The U.S. real estate market continues to slow as we move into fall, as rising
consumer prices and higher mortgage interest rates squeeze homebuyer
budgets and cool activity. With inflation showing little sign of abating, the
Federal Reserve implemented another 75-basis-point hike in September,
marking the third such rate increase this year. The cost of borrowing has
reached multi-year highs on everything from credit cards to auto loans in 2022
as mortgage interest rates topped 6% for the first time since 2008, causing
existing home sales to decline for the seventh consecutive month.
Closed Sales decreased 18.5 percent for existing homes and 18.4 percent for
new homes. Pending Sales decreased 20.0 percent for existing homes and
25.9 percent for new homes. Inventory decreased 3.8 percent for existing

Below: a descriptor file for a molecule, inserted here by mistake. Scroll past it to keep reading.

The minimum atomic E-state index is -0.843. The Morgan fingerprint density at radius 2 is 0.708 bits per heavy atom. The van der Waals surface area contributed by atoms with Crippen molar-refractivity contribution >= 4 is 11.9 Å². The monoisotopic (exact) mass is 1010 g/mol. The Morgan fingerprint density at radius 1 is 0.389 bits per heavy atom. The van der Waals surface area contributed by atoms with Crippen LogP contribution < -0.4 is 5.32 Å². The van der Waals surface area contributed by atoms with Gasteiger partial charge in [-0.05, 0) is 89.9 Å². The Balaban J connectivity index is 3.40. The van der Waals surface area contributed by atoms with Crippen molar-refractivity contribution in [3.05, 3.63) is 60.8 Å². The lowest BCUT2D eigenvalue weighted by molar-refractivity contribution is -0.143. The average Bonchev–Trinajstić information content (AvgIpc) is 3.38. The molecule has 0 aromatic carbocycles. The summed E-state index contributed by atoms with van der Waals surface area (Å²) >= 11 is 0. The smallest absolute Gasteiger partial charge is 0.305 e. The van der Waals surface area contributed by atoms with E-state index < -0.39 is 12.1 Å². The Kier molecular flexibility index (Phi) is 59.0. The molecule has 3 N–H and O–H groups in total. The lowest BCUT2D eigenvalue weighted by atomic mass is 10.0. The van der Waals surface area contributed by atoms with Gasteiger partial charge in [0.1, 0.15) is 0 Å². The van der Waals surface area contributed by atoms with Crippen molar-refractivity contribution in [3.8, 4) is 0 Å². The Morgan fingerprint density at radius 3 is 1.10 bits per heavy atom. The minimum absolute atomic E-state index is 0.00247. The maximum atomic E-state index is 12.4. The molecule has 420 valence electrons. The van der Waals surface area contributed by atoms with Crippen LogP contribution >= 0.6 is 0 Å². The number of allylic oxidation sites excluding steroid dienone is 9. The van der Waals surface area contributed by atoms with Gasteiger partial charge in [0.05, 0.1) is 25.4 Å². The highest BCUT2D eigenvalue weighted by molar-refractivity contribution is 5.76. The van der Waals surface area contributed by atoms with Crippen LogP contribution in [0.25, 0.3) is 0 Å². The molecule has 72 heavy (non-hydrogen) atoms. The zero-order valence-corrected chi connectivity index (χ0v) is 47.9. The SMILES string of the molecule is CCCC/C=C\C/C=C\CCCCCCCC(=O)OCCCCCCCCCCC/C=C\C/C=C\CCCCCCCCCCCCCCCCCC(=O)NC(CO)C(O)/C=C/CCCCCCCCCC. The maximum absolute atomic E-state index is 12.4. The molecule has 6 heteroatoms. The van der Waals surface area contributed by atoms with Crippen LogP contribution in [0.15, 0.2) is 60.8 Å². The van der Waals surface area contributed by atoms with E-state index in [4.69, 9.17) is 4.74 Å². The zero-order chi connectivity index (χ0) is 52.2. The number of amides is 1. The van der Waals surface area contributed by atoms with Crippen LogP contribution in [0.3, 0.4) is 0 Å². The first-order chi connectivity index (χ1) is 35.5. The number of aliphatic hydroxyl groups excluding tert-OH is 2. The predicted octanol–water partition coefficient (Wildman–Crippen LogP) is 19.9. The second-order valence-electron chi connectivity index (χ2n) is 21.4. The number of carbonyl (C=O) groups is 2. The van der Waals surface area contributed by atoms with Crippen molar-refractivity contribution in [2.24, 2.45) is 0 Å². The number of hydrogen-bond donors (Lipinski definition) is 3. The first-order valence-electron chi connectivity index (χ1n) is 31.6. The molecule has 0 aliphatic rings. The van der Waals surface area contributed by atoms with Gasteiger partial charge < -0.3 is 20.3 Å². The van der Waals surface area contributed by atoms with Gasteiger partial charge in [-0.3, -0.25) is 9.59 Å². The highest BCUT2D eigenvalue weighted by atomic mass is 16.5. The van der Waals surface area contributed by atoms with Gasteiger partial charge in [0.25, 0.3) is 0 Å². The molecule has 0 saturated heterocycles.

homes but increased 58.1 percent for new homes.
The Median Sales Price was up 10.0 percent to $275,000 for existing homes
and 22.2 percent to $573,006 for new homes. Days on Market increased 23.5
percent for existing homes but decreased 3.4 percent for new homes. Supply
remained flat for existing homes but increased 86.2 percent for new homes.
Affordability challenges have priced many buyers out of the market this year,
and buyers who do succeed in purchasing a home are finding that the costs
of homeownership have increased significantly, with monthly mortgage
payments more than 55% higher than a year ago, according to the National
Association of REALTORS®. Inventory remains lower than normal, and as the
market continue to shift, experts project homes will begin to spend more days
on market and price growth will slow in the months ahead.
*Information and stats courtesy of KCRAR and Heartland MLS.